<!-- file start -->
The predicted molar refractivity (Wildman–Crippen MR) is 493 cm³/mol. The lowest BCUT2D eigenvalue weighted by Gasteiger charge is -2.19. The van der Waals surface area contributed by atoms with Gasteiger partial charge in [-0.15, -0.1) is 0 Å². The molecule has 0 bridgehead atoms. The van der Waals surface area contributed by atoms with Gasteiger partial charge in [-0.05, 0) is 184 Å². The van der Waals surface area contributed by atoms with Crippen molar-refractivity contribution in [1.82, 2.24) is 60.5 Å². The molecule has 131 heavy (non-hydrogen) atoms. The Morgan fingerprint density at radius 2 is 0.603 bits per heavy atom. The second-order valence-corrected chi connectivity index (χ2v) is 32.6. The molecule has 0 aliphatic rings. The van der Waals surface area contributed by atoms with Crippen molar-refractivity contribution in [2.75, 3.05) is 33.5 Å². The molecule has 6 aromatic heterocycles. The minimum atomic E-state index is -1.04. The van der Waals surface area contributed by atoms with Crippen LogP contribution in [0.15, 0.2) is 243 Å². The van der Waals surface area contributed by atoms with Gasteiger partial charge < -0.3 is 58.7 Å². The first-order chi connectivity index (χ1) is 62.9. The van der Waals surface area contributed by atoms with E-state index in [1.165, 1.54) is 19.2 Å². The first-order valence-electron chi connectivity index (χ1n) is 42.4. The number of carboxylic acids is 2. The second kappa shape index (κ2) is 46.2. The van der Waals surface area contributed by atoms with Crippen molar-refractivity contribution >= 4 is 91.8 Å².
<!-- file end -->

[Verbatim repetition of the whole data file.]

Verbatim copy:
The predicted molar refractivity (Wildman–Crippen MR) is 493 cm³/mol. The lowest BCUT2D eigenvalue weighted by Gasteiger charge is -2.19. The van der Waals surface area contributed by atoms with Gasteiger partial charge in [-0.15, -0.1) is 0 Å². The molecule has 0 bridgehead atoms. The van der Waals surface area contributed by atoms with Gasteiger partial charge in [-0.05, 0) is 184 Å². The van der Waals surface area contributed by atoms with Crippen molar-refractivity contribution in [1.82, 2.24) is 60.5 Å². The molecule has 131 heavy (non-hydrogen) atoms. The Morgan fingerprint density at radius 2 is 0.603 bits per heavy atom. The second-order valence-corrected chi connectivity index (χ2v) is 32.6. The molecule has 0 aliphatic rings. The van der Waals surface area contributed by atoms with Crippen molar-refractivity contribution in [2.75, 3.05) is 33.5 Å². The molecule has 6 aromatic heterocycles. The minimum atomic E-state index is -1.04. The van der Waals surface area contributed by atoms with Crippen LogP contribution in [0.15, 0.2) is 243 Å². The van der Waals surface area contributed by atoms with Gasteiger partial charge < -0.3 is 58.7 Å². The first-order chi connectivity index (χ1) is 62.9. The van der Waals surface area contributed by atoms with E-state index in [1.165, 1.54) is 19.2 Å². The first-order valence-electron chi connectivity index (χ1n) is 42.4. The number of carboxylic acids is 2. The second kappa shape index (κ2) is 46.2. The van der Waals surface area contributed by atoms with Crippen molar-refractivity contribution >= 4 is 91.8 Å².